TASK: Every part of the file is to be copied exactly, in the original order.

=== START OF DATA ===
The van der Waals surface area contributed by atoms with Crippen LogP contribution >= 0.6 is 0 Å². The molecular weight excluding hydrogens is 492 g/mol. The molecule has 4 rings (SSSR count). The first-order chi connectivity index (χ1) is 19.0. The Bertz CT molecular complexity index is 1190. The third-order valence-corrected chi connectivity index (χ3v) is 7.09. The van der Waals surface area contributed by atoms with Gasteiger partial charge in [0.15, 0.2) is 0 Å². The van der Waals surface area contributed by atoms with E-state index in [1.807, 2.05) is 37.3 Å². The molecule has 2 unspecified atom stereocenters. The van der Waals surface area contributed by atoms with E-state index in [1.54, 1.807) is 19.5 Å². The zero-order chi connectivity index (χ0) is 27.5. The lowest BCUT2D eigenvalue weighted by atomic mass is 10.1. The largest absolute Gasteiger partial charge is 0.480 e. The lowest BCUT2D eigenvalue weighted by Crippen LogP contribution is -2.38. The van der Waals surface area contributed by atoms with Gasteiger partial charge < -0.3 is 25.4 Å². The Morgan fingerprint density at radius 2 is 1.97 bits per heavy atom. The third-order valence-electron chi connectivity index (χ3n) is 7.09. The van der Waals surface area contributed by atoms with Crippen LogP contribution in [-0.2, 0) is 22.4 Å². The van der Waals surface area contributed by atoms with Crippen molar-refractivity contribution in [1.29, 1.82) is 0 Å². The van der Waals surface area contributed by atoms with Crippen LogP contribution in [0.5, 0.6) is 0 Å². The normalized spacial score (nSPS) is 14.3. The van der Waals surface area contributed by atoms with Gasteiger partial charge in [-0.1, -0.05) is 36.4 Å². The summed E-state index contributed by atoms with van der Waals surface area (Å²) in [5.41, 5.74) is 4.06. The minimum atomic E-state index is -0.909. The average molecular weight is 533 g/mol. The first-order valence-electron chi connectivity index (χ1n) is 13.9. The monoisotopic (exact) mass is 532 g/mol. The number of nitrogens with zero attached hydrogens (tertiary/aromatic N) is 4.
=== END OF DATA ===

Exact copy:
The van der Waals surface area contributed by atoms with Crippen LogP contribution >= 0.6 is 0 Å². The molecular weight excluding hydrogens is 492 g/mol. The molecule has 4 rings (SSSR count). The first-order chi connectivity index (χ1) is 19.0. The Bertz CT molecular complexity index is 1190. The third-order valence-corrected chi connectivity index (χ3v) is 7.09. The van der Waals surface area contributed by atoms with Gasteiger partial charge in [0.15, 0.2) is 0 Å². The van der Waals surface area contributed by atoms with E-state index in [1.807, 2.05) is 37.3 Å². The molecule has 2 unspecified atom stereocenters. The van der Waals surface area contributed by atoms with E-state index in [1.54, 1.807) is 19.5 Å². The zero-order chi connectivity index (χ0) is 27.5. The lowest BCUT2D eigenvalue weighted by atomic mass is 10.1. The largest absolute Gasteiger partial charge is 0.480 e. The lowest BCUT2D eigenvalue weighted by Crippen LogP contribution is -2.38. The van der Waals surface area contributed by atoms with Gasteiger partial charge < -0.3 is 25.4 Å². The Morgan fingerprint density at radius 2 is 1.97 bits per heavy atom. The third-order valence-electron chi connectivity index (χ3n) is 7.09. The van der Waals surface area contributed by atoms with Crippen LogP contribution in [-0.2, 0) is 22.4 Å². The van der Waals surface area contributed by atoms with Crippen molar-refractivity contribution in [1.29, 1.82) is 0 Å². The van der Waals surface area contributed by atoms with Crippen LogP contribution in [0.5, 0.6) is 0 Å². The normalized spacial score (nSPS) is 14.3. The van der Waals surface area contributed by atoms with Gasteiger partial charge in [-0.1, -0.05) is 36.4 Å². The summed E-state index contributed by atoms with van der Waals surface area (Å²) in [5.41, 5.74) is 4.06. The minimum atomic E-state index is -0.909. The average molecular weight is 533 g/mol. The first-order valence-electron chi connectivity index (χ1n) is 13.9. The monoisotopic (exact) mass is 532 g/mol. The number of nitrogens with zero attached hydrogens (tertiary/aromatic N) is 4.